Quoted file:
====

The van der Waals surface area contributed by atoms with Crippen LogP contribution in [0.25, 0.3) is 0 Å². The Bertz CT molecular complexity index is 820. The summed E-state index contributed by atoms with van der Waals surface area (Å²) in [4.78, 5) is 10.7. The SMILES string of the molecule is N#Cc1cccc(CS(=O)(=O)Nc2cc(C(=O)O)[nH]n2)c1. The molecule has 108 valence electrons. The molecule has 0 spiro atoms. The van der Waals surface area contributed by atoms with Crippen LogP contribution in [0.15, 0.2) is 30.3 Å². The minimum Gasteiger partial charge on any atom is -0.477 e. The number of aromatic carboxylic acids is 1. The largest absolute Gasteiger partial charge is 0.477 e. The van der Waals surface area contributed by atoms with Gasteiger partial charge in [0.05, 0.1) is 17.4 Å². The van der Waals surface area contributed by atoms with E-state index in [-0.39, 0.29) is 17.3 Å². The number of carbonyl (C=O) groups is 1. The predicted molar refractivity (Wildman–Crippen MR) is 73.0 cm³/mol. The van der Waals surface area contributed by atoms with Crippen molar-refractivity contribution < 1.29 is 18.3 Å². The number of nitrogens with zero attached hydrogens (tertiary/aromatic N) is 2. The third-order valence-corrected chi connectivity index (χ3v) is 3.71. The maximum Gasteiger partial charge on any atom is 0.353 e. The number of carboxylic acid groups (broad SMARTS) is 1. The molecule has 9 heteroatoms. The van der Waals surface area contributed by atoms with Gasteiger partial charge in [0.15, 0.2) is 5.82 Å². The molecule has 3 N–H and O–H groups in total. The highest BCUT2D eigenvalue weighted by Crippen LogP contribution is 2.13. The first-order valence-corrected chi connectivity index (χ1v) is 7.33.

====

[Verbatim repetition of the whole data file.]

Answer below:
The van der Waals surface area contributed by atoms with Crippen LogP contribution in [0.25, 0.3) is 0 Å². The Bertz CT molecular complexity index is 820. The summed E-state index contributed by atoms with van der Waals surface area (Å²) in [4.78, 5) is 10.7. The SMILES string of the molecule is N#Cc1cccc(CS(=O)(=O)Nc2cc(C(=O)O)[nH]n2)c1. The molecule has 108 valence electrons. The molecule has 0 spiro atoms. The van der Waals surface area contributed by atoms with Crippen LogP contribution in [0.15, 0.2) is 30.3 Å². The minimum Gasteiger partial charge on any atom is -0.477 e. The number of aromatic carboxylic acids is 1. The largest absolute Gasteiger partial charge is 0.477 e. The van der Waals surface area contributed by atoms with Gasteiger partial charge in [0.05, 0.1) is 17.4 Å². The van der Waals surface area contributed by atoms with E-state index in [-0.39, 0.29) is 17.3 Å². The number of carbonyl (C=O) groups is 1. The predicted molar refractivity (Wildman–Crippen MR) is 73.0 cm³/mol. The van der Waals surface area contributed by atoms with Crippen molar-refractivity contribution < 1.29 is 18.3 Å². The number of nitrogens with zero attached hydrogens (tertiary/aromatic N) is 2. The third-order valence-corrected chi connectivity index (χ3v) is 3.71. The maximum Gasteiger partial charge on any atom is 0.353 e. The number of carboxylic acid groups (broad SMARTS) is 1. The molecule has 9 heteroatoms. The van der Waals surface area contributed by atoms with Gasteiger partial charge in [0.15, 0.2) is 5.82 Å². The molecule has 3 N–H and O–H groups in total. The highest BCUT2D eigenvalue weighted by Crippen LogP contribution is 2.13. The first-order valence-corrected chi connectivity index (χ1v) is 7.33.